Font Size
A
A
A
1

Splinting

Splinting Basics

Any suspected fracture (broken bone) or dislocation should be splinted, immobilized, or both. An effective splint helps to prevent further injury and to provide substantial pain relief.

Splints can be ready-made or can be made from basic materials. For example, a person could use branches, boards, layers of cardboard, or a foam sleeping pad. Wrapping materials for the splint can include bandannas, climbing webbing, torn shirts, pants, or other pieces of clothing. These materials should be wrapped completely around the splinted extremity to secure the splint but should not be so tight as to block circulation.

Unless the person who is injured is in a dangerous setting (for example, in the middle of a road or at the foot of a gully exposed to frequent ice or rock falls), all injuries should be splinted before the person is moved to minimize further injury.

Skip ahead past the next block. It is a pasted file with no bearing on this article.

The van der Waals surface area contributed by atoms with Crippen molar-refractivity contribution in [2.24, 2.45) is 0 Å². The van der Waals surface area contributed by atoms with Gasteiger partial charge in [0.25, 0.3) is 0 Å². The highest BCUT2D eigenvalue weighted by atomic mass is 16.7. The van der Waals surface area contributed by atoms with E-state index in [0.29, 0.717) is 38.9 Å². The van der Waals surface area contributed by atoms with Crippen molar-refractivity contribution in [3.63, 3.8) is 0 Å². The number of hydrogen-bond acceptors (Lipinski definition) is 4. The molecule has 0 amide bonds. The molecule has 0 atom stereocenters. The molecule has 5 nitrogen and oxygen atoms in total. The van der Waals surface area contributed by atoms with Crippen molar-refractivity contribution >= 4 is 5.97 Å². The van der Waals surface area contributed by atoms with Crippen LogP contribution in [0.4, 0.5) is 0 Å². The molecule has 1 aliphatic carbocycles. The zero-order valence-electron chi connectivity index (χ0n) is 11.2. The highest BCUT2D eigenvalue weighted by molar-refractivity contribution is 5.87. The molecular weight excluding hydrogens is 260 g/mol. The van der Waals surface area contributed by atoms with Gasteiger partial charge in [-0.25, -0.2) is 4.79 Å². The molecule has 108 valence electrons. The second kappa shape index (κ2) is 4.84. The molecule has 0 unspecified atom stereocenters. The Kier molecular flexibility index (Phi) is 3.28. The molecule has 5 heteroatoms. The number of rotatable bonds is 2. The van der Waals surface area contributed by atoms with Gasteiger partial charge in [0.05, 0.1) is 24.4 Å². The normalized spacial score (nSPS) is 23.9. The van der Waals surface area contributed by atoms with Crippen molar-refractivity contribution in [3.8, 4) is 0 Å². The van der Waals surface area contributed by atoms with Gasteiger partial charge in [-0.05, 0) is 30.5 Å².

Severely deformed fractured limbs should be straightened if sensation or pulses are impaired prior to splinting. The process of straightening should not worsen the injury.

A basic rule of splinting is that the joint above and below the broken bone should be immobilized to protect the fracture site. For example, if the lower leg is broken, the splint should immobilize both the ankle and the knee.

Pulses and sensation should be checked below the splint at least once per hour. If the person complains of tightness, tingling, or numbness, the wrapping material should be released completely, and the splint should be rewrapped more loosely.

Medically Reviewed by a Doctor on 12/9/2014
Medical Author:



Read What Your Physician is Reading on Medscape

Splinting »

In general, splints are applied to decrease movement and provide support and comfort through stabilization of an injury.

Read More on Medscape Reference »


Medical Dictionary